A Celebration of the Lizards of Border Radio

by Dave Hoekstra - Staff Reporter
Chicago Sun-Times - April 4, 2003


The Iguanas have delivered a master blaster of a record in "Plastic Silver 9 Volt Heart" (Yep Roc) that marks the pinnacle of a career that has spanned five albums and a dozen years. The project carries a warm intimacy reminiscent of how Fats Domino was recorded in the 1950s. The New Orleans-based band played live face-to-face in the studio. The relaxed sound is a perfect conduit for the band's bolero-cumbia grooves.

Glowing results include the title track's minimalist celebration of the transistor radio (signifying the Staple Singers' "I'll Take You There"), "Machete y Maiz," whose acoustic melody lines carry shades of Jose Marti's "Guantanamera," and a couple of rave-ups. Always a strong Chicago draw, the Iguanas headline tonight and Saturday at FitzGerald's. The New York-based Latin-rock band Cordero opens both nights.

For "Plastic Silver 9 Volt Heart," the Iguanas were reunited with Chicago native Justin Niebank, who produced the band's 1993 self-titled debut and 1994's "Nuevo Boogaloo" for Jimmy Buffett's Margaritaville Records. The 14 songs for "Plastic Silver 9 Volt Heart" were recorded in eight days last August at the Castle in the countryside of Franklin, Tenn. Like Matassa (Huey "Piano" Smith, Jesse Hill's "Ooh Poo Pah Doo"), Niebank (Albert Collins, Blues Traveler, George Jones) facilitated the recording instead of "producing" it.

"We'd get there about one in the afternoon and start warming up," vocalist-guitarist-accordion player Rod Hodges says from the band's New Orleans home base. "I'd just start something on guitar and everybody would fall in. Some of the best tracks we'd get around 5, when the sun was going down."

Listening on a speaker phone, vocalist-sax player-percussionist Joe Cabral adds, "It was very calm. There wasn't a lot of activity, people dropping stuff off, coming in and checking you out. Around 8, we'd take a break, have dinner and work until early in the next morning. We'd wrap it up around 2 in the morning.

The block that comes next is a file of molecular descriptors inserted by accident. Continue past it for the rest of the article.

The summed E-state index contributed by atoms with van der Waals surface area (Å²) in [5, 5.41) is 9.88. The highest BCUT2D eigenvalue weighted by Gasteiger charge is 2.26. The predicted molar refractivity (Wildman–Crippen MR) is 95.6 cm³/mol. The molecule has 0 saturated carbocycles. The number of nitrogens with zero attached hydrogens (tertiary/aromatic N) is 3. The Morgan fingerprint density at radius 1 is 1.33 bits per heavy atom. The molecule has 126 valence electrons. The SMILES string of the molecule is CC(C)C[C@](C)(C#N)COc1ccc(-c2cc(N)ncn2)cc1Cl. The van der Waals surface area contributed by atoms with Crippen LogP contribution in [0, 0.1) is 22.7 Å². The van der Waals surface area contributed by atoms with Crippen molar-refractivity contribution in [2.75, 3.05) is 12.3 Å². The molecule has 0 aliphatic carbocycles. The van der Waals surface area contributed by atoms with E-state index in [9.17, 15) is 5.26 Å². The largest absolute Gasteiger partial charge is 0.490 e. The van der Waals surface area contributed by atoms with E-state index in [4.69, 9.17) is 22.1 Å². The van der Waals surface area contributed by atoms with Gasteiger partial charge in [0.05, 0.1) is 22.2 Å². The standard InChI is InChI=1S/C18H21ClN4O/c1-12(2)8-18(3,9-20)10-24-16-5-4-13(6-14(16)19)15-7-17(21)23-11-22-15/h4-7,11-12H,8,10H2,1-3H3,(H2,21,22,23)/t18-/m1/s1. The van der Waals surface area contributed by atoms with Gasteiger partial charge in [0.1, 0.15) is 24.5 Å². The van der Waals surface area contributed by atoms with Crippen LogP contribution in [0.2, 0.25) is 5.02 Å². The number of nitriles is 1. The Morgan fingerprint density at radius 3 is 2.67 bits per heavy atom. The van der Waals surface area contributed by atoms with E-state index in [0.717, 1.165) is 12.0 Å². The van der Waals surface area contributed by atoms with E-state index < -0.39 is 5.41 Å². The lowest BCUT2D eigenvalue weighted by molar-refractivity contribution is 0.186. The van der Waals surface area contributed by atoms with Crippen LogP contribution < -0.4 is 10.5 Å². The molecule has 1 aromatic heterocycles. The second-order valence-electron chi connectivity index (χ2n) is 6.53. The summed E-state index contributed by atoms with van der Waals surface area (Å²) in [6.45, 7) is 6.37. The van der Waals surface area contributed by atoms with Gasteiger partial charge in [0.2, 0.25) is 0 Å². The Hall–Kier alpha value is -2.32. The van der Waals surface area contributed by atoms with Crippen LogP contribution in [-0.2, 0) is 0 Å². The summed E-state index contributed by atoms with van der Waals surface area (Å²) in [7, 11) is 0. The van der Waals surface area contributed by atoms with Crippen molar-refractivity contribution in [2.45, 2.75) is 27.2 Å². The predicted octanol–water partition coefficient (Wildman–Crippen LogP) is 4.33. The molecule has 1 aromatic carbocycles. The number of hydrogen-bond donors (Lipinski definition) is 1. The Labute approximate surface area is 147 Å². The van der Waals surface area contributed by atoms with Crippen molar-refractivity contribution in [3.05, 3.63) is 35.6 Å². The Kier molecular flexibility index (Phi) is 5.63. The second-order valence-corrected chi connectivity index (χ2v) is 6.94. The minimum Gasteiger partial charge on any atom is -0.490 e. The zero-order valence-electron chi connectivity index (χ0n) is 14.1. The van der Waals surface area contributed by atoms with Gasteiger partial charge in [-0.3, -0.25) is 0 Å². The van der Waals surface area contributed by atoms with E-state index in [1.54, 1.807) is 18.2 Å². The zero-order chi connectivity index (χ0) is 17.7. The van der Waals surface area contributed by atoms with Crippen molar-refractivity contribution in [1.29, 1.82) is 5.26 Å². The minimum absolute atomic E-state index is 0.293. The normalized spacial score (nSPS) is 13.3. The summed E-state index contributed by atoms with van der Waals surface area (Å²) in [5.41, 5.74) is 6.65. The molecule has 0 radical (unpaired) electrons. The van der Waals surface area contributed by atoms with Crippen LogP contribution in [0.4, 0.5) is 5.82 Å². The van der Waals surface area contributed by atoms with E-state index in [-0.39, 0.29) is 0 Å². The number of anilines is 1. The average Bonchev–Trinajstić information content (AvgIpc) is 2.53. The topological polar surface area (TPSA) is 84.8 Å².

"It was the first time we were away from New Orleans to start a record. It helped the band focus on the task at hand. There were a couple of days we had rainstorms. One day lightning struck a tree while we were playing."

Creative lightning struck on the album's title track, co-written by border radio devotee Dave Alvin. Hodges had the core of "9 Volt Heart," based on scenes from his childhood in Sebastopol, Calif., north of San Francisco. "I couldn't finish the song," Hodges says. "I took a trip out to L.A. to see Dave to see what we could do. We worked on a couple of songs and that was one of them. He came up with some lines and really put a structure to it. Dave came up with the Staple Singers line. He'd ask, 'What about this? Was it really like that?' He pulled some stuff out of me."

In a live setting, the twin saxophones of Cabral and tenor Derek Huston create the most engaging tension in the Iguanas. After majoring in music at Duke University, Huston landed in New Orleans, where he began sitting in with the Iguanas. Cabral says, "It wasn't a conscious thing, but we were fans of the harmonies a couple of horns can generate. Like all the Stax stuff and the Tejano bands with that groovy horn harmony. I grew up playing music with my father in his band in Omaha [Neb.]" The elder Cabral deployed trumpet and two saxophones in his band the Don Juans, who still play around Omaha.

"Plastic Silver 9 Volt Heart" also includes a '60s doo-wop-meets-Morphine ballad in "Yesterday," a gently rolling road ballad ("The First Kiss Is Free") and a couple of mindless dance songs ("Flame On," "The Liquor Dance") that should please Buffett fans that the band has cultivated. Buffett signed the Iguanas to his now-defunct Margar-itavillle imprint after New Orleans Jazz & Heritage Festival producer Quint Davis took him to see them.

Hodges says, "Buffett made some suggestions, which we never really listened to. For the most part we were left to do what we wanted to do. We're trying to shy away from the [Buffett] references, although it helped us get out in a lot of ways. But in a lot of ways it also put us in this category of the 'beach party' band. Granted, we are a dance band and we like it when people come to dance at our shows. But that's not our main thing."


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